Hula schools in the Valley are teaching more than just dance
At local hula schools, dancers of all backgrounds find their footing, a dose of island culture and sometimes even a second family.
Stacey Urauchi’s childhood memories revolve around hula. She recalls learning the movements at the Bay Area halau (Hawaiian for “school”) where she began dancing at age 3 and by watching her mother and sister dance competitively.
She loved to listen as her father, who was born in Molokai, kept time on the drum during class.
So when Stacey moved to LA, and into a high-stress job teaching sex education and substance abuse classes in county jails, she found herself yearning for the joyful hula experience of her youth.
“I knew I would need a form of stress relief with the job I was in,” says Stacey, 23, with a laugh. “With hula I could do something expressive, go back to being part of a community, do some self-care and reconnect with my roots.”
Stacey is one of hundreds of students enrolled at a halau in the Valley, which boasts a thriving hula scene that rivals other LA enclaves in size and spirit. From Northridge to Van Nuys, students of all walks of life are learning the steps to this ancient dance—also getting a window into the culture, language, music and spirit of Hawai’i.
Some elements of hula are recognizable in the mainstream: the pa’u (flowing, calf-length skirt), pua (flower worn in the hair) and floral lei (garland) are customary components of hula dancers’ garb. But students who sign up for classes quickly learn that hula is about more than attire, footwork and form.
“People come looking for a place to express themselves and learn the dance, and they fall in love with the culture. It becomes a much bigger world than they realized,” says Kumu Hula Jannie Ka’ohinani L. Nance, who runs Halau Hula O Uluwehilaukoa in North Hollywood, where Stacey is a student.
On a recent Thursday night, five female students, dressed in pa’u and T-shirts, line up at the entrance. In unison, they chant a request to enter the class, a sacred space, and Kumu Ka’ohinani chants back, granting permission. Warm-up stretches follow, and then the women practice their steps. Kumu Ka’ohinani deftly taps out a rhythm on the ipu heke, the traditional gourd drum, giving pointers as her students dance. “Push your hips!” she calls out at one point. “I want to see those skirts pop!”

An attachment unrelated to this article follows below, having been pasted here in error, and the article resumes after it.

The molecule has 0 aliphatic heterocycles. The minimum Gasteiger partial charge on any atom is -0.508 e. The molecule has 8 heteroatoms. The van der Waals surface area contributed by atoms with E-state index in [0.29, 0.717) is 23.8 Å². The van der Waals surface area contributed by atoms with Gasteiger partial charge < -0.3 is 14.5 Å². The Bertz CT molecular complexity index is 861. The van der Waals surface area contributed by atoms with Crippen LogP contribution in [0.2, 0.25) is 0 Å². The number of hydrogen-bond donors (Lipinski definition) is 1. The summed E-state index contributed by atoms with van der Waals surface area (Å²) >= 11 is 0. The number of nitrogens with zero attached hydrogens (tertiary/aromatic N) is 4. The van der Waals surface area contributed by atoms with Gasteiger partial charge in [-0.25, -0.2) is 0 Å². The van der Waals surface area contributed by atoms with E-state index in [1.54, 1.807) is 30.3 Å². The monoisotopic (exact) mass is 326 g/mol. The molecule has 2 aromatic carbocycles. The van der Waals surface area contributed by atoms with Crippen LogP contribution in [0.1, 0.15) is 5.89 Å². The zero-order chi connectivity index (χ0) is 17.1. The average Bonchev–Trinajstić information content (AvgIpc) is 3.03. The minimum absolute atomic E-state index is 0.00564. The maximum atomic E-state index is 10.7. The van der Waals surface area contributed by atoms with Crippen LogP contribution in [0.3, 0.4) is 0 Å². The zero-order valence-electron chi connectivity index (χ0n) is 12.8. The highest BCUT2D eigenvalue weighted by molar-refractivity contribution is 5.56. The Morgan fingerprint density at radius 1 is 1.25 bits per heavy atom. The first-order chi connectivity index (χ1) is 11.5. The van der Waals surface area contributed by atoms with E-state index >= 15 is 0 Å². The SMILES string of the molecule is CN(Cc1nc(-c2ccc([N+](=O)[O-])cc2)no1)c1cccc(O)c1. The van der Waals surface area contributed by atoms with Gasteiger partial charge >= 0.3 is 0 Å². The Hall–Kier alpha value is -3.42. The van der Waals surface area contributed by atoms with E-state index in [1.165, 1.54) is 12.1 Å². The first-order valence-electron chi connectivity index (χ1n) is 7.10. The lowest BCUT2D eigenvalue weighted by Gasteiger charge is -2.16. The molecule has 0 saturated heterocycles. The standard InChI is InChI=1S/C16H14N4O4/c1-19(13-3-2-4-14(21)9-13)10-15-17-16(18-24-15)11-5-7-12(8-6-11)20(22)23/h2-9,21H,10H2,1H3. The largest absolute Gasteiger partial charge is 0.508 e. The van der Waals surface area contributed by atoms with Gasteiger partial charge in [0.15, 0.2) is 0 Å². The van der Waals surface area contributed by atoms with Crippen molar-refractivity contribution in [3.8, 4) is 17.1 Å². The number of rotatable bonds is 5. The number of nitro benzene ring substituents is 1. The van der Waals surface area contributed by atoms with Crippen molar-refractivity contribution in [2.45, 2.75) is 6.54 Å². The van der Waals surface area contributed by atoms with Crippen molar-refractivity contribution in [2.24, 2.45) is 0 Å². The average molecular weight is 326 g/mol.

Across the Valley in Granada Hills, a Tuesday night hula class at Aloha Hula Dance Studio finds students practicing basic conversational Hawaiian with head instructor Lyn-Del Laua’e Pedersen. Many of the attendees, ranging in age from teens to sixtysomethings, smile as they perform the graceful, undulating movements.
“When I’m feeling down or going through personal trials, I can always turn to hula to lift my mood and put me in a better place of gratitude and joy.”
Lyn-Del opened Aloha Hula in 2007 and now teaches hula and Ori Tahiti (Tahitian dance) to about 200 students. She aims to give students “a deeper understanding and appreciation of the Polynesian culture, the origins and traditions taught through song and dance. Along with that, we try to inspire confidence, reiterate the importance of respect and kindness, and to always remain humble.”
These values resonate with Kahiau Clarke, 47, of Granada Hills, who has been dancing at Aloha Hula for 10 years. “Everything about hula, you can apply to the rest of your life: kindness, humility, patience, being part of something bigger than yourself,” she says.
Some students take lessons to get in touch with their Hawaiian backgrounds. “It’s a dying art,” says Cheyenne Muscovich, 25, who attends class at Halau Hula O Uluwehilaukoa. “I feel like it’s my responsibility to keep it around and continue the ways of my ancestors.”
Others have no family connection to Hawai’i—they are simply drawn to the dance for its aesthetic beauty and uplifting spirit.
“I came to it by soul,” says Vanessa Davie of Northridge. “When I’m feeling down or going through personal trials, I can always turn to hula to lift my mood and put me in a better place of gratitude and joy.”
Serenity aside, the dance is also a workout. With its reliance on thigh and core strength, hula is just as likely to raise your heart rate as your spirits. According to Sydni Martin, 22, “It’s like having a social club, a workout, a family and therapy all in one.”
The Lozano brothers (Freddy, Guido and Wily) were raised in Peru and expanded El Incomparable Peruvian Cuisine from Reseda to Granada Hills.